This season, I had the pleasure—and thrill—of introducing Mindfulness to the crew team at my former high school. If you’ve ever seen a shell slice through a river’s surface, you have some idea of the engine-like power and grace eight young athletes can generate.
Early in spring rowing season, I witnessed a stunning example of Mindfulness practices helping a team improve their performance in just one workout. How? Not through greater effort, but through relaxation.
As many world-class team athletes (including Michael Jackson, Joe Namath and Kobe Bryant) and coaches (such as basketball legend Phil Jackson) have learned, purposeful relaxation can be key to increasing team performance. If you manage an organizational team, you might be thrilled to hear that the same techniques can increase its performance, too.
But first, let’s revisit our young rowers. Prior to their workout, the team participated in a mindfulness session, including meditative contemplation of their bodies, teammates, equipment and physical surroundings. The team members were notably relaxed as they headed to their boats. And once they were on the water, the results of the session were even more evident in improved team synergy, and markedly better overall performance. (Please keep in mind, these rowers were already highly accomplished!)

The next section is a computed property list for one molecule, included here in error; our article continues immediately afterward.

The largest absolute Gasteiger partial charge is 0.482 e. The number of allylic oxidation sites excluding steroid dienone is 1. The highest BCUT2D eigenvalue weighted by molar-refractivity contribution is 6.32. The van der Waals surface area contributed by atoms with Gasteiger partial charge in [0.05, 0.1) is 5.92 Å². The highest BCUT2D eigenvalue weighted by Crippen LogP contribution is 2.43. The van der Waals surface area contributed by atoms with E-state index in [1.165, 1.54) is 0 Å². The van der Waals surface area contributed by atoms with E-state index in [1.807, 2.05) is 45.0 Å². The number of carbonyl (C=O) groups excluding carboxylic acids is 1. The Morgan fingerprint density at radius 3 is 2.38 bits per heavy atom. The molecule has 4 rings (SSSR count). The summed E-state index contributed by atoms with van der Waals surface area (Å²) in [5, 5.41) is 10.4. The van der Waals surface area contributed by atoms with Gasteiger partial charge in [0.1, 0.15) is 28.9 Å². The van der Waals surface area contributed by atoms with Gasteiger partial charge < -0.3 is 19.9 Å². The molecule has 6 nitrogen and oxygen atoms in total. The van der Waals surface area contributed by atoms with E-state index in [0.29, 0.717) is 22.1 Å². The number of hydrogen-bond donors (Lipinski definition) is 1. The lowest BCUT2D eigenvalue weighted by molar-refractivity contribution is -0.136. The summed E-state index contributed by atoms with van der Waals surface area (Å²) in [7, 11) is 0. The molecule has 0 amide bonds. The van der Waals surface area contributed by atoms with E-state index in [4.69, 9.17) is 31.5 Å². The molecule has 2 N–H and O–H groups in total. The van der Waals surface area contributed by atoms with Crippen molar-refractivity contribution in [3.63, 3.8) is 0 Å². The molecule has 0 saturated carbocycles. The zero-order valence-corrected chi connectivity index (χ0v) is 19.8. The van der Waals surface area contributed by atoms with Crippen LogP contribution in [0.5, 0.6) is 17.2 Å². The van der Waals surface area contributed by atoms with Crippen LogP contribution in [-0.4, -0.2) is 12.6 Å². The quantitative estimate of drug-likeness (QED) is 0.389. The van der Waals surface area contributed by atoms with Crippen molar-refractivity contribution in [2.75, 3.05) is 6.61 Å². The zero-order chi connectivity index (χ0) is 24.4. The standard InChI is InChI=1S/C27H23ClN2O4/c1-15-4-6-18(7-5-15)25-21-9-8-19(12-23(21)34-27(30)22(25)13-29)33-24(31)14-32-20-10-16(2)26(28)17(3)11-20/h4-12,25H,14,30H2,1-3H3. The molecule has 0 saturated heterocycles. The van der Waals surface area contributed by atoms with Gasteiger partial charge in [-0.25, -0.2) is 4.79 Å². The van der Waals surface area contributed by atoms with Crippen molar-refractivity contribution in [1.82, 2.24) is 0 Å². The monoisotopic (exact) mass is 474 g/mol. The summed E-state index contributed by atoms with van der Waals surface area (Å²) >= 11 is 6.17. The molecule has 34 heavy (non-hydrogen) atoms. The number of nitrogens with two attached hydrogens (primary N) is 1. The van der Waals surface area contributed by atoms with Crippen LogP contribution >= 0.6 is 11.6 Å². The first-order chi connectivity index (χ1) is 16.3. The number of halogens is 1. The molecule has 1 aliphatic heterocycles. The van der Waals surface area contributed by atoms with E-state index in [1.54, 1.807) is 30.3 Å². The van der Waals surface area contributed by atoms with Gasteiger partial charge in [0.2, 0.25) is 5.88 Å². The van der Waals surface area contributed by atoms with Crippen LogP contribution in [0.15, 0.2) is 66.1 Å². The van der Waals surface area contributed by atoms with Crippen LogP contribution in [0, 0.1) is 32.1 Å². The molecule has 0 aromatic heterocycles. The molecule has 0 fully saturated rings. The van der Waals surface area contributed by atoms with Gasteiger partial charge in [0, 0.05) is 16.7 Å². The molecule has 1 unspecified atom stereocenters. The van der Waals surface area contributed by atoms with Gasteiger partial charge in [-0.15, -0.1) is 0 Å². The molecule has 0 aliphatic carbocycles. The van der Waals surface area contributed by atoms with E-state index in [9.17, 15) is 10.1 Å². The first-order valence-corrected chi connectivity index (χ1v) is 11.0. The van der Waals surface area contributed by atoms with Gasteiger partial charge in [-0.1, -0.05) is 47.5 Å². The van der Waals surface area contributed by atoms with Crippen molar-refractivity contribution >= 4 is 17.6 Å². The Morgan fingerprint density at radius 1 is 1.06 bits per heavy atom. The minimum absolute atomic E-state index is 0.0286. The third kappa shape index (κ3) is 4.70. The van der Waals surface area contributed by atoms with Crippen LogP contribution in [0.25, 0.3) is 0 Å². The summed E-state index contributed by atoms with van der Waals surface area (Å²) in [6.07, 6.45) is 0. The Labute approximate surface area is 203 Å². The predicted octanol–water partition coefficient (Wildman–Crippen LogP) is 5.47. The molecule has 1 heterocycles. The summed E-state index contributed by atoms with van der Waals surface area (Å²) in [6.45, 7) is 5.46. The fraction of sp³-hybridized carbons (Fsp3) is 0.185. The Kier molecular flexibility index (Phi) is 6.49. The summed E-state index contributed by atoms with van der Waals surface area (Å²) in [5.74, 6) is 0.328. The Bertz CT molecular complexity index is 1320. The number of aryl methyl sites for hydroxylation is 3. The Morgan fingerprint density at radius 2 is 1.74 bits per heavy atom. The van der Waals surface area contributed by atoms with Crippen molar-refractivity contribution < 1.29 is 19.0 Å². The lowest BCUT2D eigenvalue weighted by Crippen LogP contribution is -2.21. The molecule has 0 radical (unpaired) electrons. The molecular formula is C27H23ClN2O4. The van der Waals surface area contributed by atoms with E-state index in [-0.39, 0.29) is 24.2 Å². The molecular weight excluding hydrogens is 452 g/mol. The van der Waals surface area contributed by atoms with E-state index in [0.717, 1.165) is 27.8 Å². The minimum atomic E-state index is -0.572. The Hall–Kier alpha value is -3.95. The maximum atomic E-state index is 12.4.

Most vividly, before the last sprint, the team was asked to pause, sit quietly for 10 seconds and picture someone or something they loved. The result: they shot through the water with the fastest speed of the day.
Later, they reported that their mental images made them feel not only more relaxed, but also more energetic, confident and in tune with their teammates.
American industry has embraced—and chased—such enhanced team performance for decades now, with mixed results.
As economic pressure on employers grows, so does pressure on employees to produce more (often with less time and fewer resources). High-pressure situations directly affect human physiology. Muscles tense. Blood pressure rises. Stress hormones flood the system.
In the workplace, these effects manifest as hyper-vigilance, miscommunication, short tempers–and wasted time and money.
While there is no quick fix for such complex issues, Mindfulness goes to the heart of the matter. In fact, experience shows us that Mindfulness may be one of the most effective strategies for increasing business team performance.
Mindful leaders are comfortable with themselves, and clear-eyed and capable amid difficulties. Mindful team members are calm, communicative and cooperative.
In business, mindful people are able to respond to market and organizational changes because they notice subtle shifts earlier and more clearly. Perhaps most importantly, they promote human dignity even in the most trying of circumstances, including downturns, layoffs, failures, and relentlessly rapid change.
As legendary leader Phil Jackson says, “Lead from the inside out.” Mindfulness is how he does that. It can do the same for you and your team.